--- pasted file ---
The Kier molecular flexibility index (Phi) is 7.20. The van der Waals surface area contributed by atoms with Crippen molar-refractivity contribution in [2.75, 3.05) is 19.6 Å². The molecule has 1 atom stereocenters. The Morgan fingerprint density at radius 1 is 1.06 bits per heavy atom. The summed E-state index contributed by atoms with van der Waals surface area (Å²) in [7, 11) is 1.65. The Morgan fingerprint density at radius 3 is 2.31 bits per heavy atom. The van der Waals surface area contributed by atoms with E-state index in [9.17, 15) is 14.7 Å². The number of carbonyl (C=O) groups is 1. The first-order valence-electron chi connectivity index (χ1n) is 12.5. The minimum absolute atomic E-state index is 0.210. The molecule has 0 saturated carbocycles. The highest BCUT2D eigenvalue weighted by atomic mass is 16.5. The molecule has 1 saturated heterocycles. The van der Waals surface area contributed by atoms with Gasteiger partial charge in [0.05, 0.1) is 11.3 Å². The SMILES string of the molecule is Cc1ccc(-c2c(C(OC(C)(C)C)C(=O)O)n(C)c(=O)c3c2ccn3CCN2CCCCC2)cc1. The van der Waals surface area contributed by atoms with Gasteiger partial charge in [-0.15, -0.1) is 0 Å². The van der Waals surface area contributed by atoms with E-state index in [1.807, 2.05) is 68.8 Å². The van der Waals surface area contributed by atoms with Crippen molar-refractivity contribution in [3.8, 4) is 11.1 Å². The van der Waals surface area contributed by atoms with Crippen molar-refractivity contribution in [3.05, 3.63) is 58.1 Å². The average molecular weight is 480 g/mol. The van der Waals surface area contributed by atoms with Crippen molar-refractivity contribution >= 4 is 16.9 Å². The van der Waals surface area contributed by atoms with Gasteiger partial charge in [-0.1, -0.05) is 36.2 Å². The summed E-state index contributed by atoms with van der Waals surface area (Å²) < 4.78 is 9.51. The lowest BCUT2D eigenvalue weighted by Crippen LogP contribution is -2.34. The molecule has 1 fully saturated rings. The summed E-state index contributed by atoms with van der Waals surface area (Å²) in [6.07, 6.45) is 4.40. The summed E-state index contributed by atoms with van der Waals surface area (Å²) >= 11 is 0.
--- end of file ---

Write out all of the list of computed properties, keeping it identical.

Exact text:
The Kier molecular flexibility index (Phi) is 7.20. The van der Waals surface area contributed by atoms with Crippen molar-refractivity contribution in [2.75, 3.05) is 19.6 Å². The molecule has 1 atom stereocenters. The Morgan fingerprint density at radius 1 is 1.06 bits per heavy atom. The summed E-state index contributed by atoms with van der Waals surface area (Å²) in [7, 11) is 1.65. The Morgan fingerprint density at radius 3 is 2.31 bits per heavy atom. The van der Waals surface area contributed by atoms with E-state index in [9.17, 15) is 14.7 Å². The number of carbonyl (C=O) groups is 1. The first-order valence-electron chi connectivity index (χ1n) is 12.5. The minimum absolute atomic E-state index is 0.210. The molecule has 0 saturated carbocycles. The highest BCUT2D eigenvalue weighted by atomic mass is 16.5. The molecule has 1 saturated heterocycles. The van der Waals surface area contributed by atoms with Gasteiger partial charge in [0.05, 0.1) is 11.3 Å². The SMILES string of the molecule is Cc1ccc(-c2c(C(OC(C)(C)C)C(=O)O)n(C)c(=O)c3c2ccn3CCN2CCCCC2)cc1. The van der Waals surface area contributed by atoms with Gasteiger partial charge in [-0.15, -0.1) is 0 Å². The van der Waals surface area contributed by atoms with E-state index in [1.807, 2.05) is 68.8 Å². The van der Waals surface area contributed by atoms with Crippen molar-refractivity contribution in [3.8, 4) is 11.1 Å². The van der Waals surface area contributed by atoms with Crippen molar-refractivity contribution in [3.05, 3.63) is 58.1 Å². The average molecular weight is 480 g/mol. The van der Waals surface area contributed by atoms with Crippen molar-refractivity contribution >= 4 is 16.9 Å². The van der Waals surface area contributed by atoms with Gasteiger partial charge in [-0.1, -0.05) is 36.2 Å². The summed E-state index contributed by atoms with van der Waals surface area (Å²) < 4.78 is 9.51. The lowest BCUT2D eigenvalue weighted by Crippen LogP contribution is -2.34. The molecule has 1 fully saturated rings. The summed E-state index contributed by atoms with van der Waals surface area (Å²) in [6.07, 6.45) is 4.40. The summed E-state index contributed by atoms with van der Waals surface area (Å²) >= 11 is 0.